Lack of Research Limits Tourism Development - VC

Audience at the event

The Vice Chancellor, Professor David Norris, has decried the dearth of proper and comprehensive research that can help to develop and grow Botswana’s tourism industry. Professor Norris was delivering a keynote address at the official opening of the 2018 Hospitality and Tourism Association of Botswana (HATAB) Annual Conference in Maun on May 4, 2018.

He highlighted the importance of research in knowledge management and decision making in the tourism sector, but regretted that data on tourism was limited in Africa given the lack of appreciation of its benefits in the industry. Where there had been research, the Vice Chancellor lamented that it was fragmented and therefore yielding scanty data.

He observed that in the worst case scenario, the data was either unreliable or even non-existent owing to the fact that businesses worried more about cost implications than benefits thereof. As such, Professor Norris called for a comprehensive approach that brought together all stakeholders for a value chain analysis and proper knowledge management.

He further underscored the need for robust research methodologies to address questions of whether Botswana’s tourism industry had marginalised the poor or whether the industry players were doing enough to promote other areas of tourism apart from wildlife.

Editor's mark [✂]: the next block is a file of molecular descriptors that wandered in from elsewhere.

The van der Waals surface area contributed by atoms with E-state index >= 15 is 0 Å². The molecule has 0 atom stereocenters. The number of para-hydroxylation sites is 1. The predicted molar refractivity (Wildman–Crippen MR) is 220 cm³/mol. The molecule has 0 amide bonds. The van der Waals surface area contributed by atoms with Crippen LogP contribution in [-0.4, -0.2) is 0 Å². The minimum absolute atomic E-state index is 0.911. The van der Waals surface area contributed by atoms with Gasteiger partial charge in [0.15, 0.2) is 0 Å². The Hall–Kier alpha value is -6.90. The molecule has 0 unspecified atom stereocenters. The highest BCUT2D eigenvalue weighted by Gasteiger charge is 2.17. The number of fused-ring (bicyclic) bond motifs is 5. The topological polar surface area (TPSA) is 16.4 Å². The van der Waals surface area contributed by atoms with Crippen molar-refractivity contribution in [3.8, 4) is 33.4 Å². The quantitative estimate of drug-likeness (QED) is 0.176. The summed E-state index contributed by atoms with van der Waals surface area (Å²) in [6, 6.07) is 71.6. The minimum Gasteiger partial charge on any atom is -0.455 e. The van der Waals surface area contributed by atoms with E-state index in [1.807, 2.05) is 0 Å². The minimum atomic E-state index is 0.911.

Speaking to the theme of the conference – Communication, Information and Education: Powerlines of Tourism Development - Professor Norris indicated that communication of research findings was still a problem in Botswana. He said while institutions such as the Okavango Research Institute (ORI) conducted research on a number of areas in the tourism sector, the uptake by industry was disappointing.

ORI Director, Professor Joseph Mbaiwa, also expressed disappointment at Botswana’s 28-year old Tourism Policy that it had retarded the growth of the industry. Professor Mbaiwa said review of the policy was long overdue because it was no longer serving the interests of the industry.

He said on the face of it, Botswana might be deceived that its tourism industry was growing, but comparatively it was suppressed given that over the years there had been a decline in tourism arrivals while the country’s global share in the industry remained very low.

In addition, Professor Mbaiwa argued that Botswana had not adequately taken advantage of its tourism potential owing to the outdated policy. Therefore, he called for the review of the policy because it was important for the development, management and promotion of the tourism sector.

Through the revised policy, the industry could also respond to issues of diversification, sustainability, economic efficiency as well as social, environmental and cultural challenges to eventually put Botswana in a competitive mode, said Professor Mbaiwa. Further, he highlighted that such was not the government’s role alone but all industry players as well.

Human Resource Development Council Chief Executive Officer, Dr Raphael Dingalo, emphasised the need to strengthen the tripartite alliance of the private sector, government and academia in the development and growth of the tourism industry.

HATAB Chairperson, Dr Thapelo Matsheka, decried the lack of consultation, and accused government of making unilateral decisions on key issues affecting the tourism industry. Dr Matsheka also suggested that some tourism events that government hosted through the

Botswana Tourism Organisation using taxpayers’ money should be hived off to the private sector